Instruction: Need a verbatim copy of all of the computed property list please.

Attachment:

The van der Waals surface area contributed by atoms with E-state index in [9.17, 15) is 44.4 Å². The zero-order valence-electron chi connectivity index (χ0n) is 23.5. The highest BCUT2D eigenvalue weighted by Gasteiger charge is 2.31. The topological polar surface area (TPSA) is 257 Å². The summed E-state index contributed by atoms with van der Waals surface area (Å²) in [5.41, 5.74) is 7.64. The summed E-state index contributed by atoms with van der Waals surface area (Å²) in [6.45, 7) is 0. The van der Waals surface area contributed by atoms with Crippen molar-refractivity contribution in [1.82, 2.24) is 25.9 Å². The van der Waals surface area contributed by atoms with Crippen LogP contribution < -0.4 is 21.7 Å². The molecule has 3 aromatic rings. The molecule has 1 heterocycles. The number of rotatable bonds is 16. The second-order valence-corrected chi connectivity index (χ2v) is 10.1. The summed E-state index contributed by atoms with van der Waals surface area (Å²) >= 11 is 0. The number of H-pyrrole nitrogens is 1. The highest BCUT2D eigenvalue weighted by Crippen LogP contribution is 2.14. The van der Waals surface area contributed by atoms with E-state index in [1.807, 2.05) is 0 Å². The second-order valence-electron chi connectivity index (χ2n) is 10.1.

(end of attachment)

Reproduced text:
The van der Waals surface area contributed by atoms with E-state index in [9.17, 15) is 44.4 Å². The zero-order valence-electron chi connectivity index (χ0n) is 23.5. The highest BCUT2D eigenvalue weighted by Gasteiger charge is 2.31. The topological polar surface area (TPSA) is 257 Å². The summed E-state index contributed by atoms with van der Waals surface area (Å²) in [5.41, 5.74) is 7.64. The summed E-state index contributed by atoms with van der Waals surface area (Å²) in [6.45, 7) is 0. The van der Waals surface area contributed by atoms with Crippen molar-refractivity contribution in [1.82, 2.24) is 25.9 Å². The van der Waals surface area contributed by atoms with Crippen LogP contribution < -0.4 is 21.7 Å². The molecule has 3 aromatic rings. The molecule has 1 heterocycles. The number of rotatable bonds is 16. The second-order valence-corrected chi connectivity index (χ2v) is 10.1. The summed E-state index contributed by atoms with van der Waals surface area (Å²) >= 11 is 0. The number of H-pyrrole nitrogens is 1. The highest BCUT2D eigenvalue weighted by Crippen LogP contribution is 2.14. The van der Waals surface area contributed by atoms with E-state index in [1.807, 2.05) is 0 Å². The second-order valence-electron chi connectivity index (χ2n) is 10.1.